How Caelumest Ginis and Ginger Vitis got Blitzed then Bloomed

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Martin Moodie
Martin Moodie is the Founder & Chairman of The Moodie Report.

Remember my Blog about Aer Rianta International’s (ARI) resident distiller Andy Coley?

Andy works with The Future Factory team at Dublin Airport, evaluating ways to improve and innovate across the company’s worldwide network. Inspired perhaps by that mission, he decided to create a future factory all of his own – a home-based micro gin distillery, using botanicals from selected brands sold across ARI’s global network.

This month he plans to reveal the names not only of each gin selected but also that ultimately chosen for his new creation. A gin worthy of being exclusive to airports and airlines, he pledged.

We decided to lend Andy a hand by hosting a readers’ competition to choose a name to aid his final consideration. First prize was a bottle of the winner’s favourite gin.

Andy primed our appetites by nominating an interim name for the gin-in-waiting – Pervenire ad aetheres.

That is Latin for ‘Reach for the skies’, highly appropriate for a duty free exclusive, as Andy pointed out. Not that easy to pronounce, though, we warned. Try saying “Bartender, a large Pervenire ad aetheres and tonic, ice and lemon please”, especially after consuming a couple of them.

So what could our industry’s top creative minds come up with? Patrick Dorais, Sales Director at Al Nassma Chocolate in Dubai, producer of one of our industry’s most distinctive products, camel milk chocolate, was quick off the mark with a couple of suggestions. Taking inspiration from Andy’s use of Latin, Patrick opted for a subtle word play on the highly pertinent phrase ‘caelum est finis’ (‘the sky’s the limit), tweaked to Caelumest Ginis.

Now, if you think that Pervenire ad aetheres is a mouthful (I’m talking semantically not drinks volume), then just imagine that same bartender’s expression when you order up a Caelumest Ginis.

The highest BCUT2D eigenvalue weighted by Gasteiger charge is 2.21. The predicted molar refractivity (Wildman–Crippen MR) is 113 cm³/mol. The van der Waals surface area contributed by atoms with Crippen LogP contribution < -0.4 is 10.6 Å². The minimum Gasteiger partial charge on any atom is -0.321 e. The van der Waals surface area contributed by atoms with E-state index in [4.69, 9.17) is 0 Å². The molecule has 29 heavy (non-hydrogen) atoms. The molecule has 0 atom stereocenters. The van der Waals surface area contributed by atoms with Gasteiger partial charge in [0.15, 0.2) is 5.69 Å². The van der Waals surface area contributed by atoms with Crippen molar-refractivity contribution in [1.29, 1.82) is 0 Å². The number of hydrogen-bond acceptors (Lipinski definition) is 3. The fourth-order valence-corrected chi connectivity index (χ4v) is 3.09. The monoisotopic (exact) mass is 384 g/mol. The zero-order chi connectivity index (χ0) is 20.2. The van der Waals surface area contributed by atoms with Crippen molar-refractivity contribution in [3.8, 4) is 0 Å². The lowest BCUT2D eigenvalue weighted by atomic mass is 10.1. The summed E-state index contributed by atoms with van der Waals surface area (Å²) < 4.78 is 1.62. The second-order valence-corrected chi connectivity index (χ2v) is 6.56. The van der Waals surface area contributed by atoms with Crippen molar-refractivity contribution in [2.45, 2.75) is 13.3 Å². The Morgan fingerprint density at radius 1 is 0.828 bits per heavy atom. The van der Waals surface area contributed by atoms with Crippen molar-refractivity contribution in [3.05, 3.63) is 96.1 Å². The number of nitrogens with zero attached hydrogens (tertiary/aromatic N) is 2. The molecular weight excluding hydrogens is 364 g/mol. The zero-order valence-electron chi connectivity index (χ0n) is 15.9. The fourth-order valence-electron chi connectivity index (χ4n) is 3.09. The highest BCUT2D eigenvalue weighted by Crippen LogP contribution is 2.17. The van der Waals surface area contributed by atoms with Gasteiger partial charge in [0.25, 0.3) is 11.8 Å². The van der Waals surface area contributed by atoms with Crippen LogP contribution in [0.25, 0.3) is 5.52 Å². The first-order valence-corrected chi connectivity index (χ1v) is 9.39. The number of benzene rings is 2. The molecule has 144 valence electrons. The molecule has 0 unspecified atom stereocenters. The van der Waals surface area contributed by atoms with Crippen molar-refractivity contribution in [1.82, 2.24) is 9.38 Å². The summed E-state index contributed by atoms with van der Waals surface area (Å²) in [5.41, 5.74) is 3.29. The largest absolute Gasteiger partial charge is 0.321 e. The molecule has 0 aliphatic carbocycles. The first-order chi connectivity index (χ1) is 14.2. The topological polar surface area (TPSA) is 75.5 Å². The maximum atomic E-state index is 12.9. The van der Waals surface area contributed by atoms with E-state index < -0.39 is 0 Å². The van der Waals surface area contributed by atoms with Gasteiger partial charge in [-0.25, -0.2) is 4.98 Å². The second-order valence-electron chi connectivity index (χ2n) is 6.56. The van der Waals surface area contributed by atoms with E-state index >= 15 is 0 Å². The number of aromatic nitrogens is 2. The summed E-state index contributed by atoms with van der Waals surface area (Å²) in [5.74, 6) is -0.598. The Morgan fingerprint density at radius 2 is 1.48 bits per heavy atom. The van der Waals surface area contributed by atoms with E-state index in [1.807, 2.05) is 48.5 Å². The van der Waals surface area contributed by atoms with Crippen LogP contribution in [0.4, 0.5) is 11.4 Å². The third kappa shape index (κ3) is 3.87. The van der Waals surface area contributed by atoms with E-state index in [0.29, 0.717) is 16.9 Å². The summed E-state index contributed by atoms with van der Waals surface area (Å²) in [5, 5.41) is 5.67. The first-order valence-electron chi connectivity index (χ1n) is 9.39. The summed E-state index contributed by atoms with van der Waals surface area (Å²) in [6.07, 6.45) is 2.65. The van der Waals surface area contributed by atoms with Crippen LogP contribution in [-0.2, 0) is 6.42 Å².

So at the risk of giving the camel milk chocolate man the hump, I say this:  ‘Patricius, Proxima, sed non cigar’ (‘Patrick, close but no cigar’).

However, like an inveterate gin drinker, Patricius decided to make his a double, coming up with the rather more prosaic Worldly Botanist. Actually, the judging panel (me, while drinking several large Four Pillars gins at my Interim Hung Hom Bureau, after which I could see Eight Pillars), quite liked it. But Patricius, you would land Andy in a spot of copyright trouble with Rémy Cointreau-owned Bruichladdich Distillery, which produces a very fine gin called Botanist. 

Heidi van Roon: Creative Spark

Given the international nature of Andy’s gin, another reader drew on the appropriate inspiration of universal language Esperanto to suggest Espiritanto (pretty good) and Ginsperanto (not so good, sounds like a brand of petrol). I rather liked Botanical Garden but as that is my own suggestion, the rather mean judge disqualified it.

Of the other entries, Vertiginous (meaning extremely high) seemed suitable for an airline but not airport exclusive; Ginger Vitis would surely have been a hit among dental practitioners but not their patients and no doubt would need to be flavoured with sorghum; and Gingerroots, while hinting neatly at botanicals, might only have been popular among redheads.

Instead we found our winner among the multiple suggestions contributed by Heidi van Roon, Founder and CEO of Spark Business Services Group in Vancouver, Canada, a best-in-class staffing and recruitment firm for luxury retail, specialised in the airport environment. Heidi is a perennial champion of the (in this case literally) entrepreneurial spirit so it should come as no surprise that she is our winner.

Not a good look for a gin

Her successful entry? Well, we liked Sea To Sky for obvious reasons; and admired Alacrity  (meaning brisk and cheerful readiness, as in: Having closed up his booth for the day at the duty free exhibition, Norbert Pinkley ordered his fourth gin with alacrity. “Certainly Sir, on the rocks?” “No, just down on my luck.”

We considered Spectrum for its wide range of possible interpretations; and while drawn to Kaleidoscope, were fatally deterred by the real thing’s disturbing resemblance to a certain coronavirus of recent ill-repute. Labelling would be a real issue in the current climate.

Topping all these was our winner, the nicely alliterative Blitz & Bloom, so apposite for the carnage caused to our industry by COVID-19 and the recovery that surely awaits.

Andy, Heidi and I look forward to popping around to your distillery as soon as the pandemic eases, and toasting your success with a generously poured Blitz & Bloom or whatever name you so choose.



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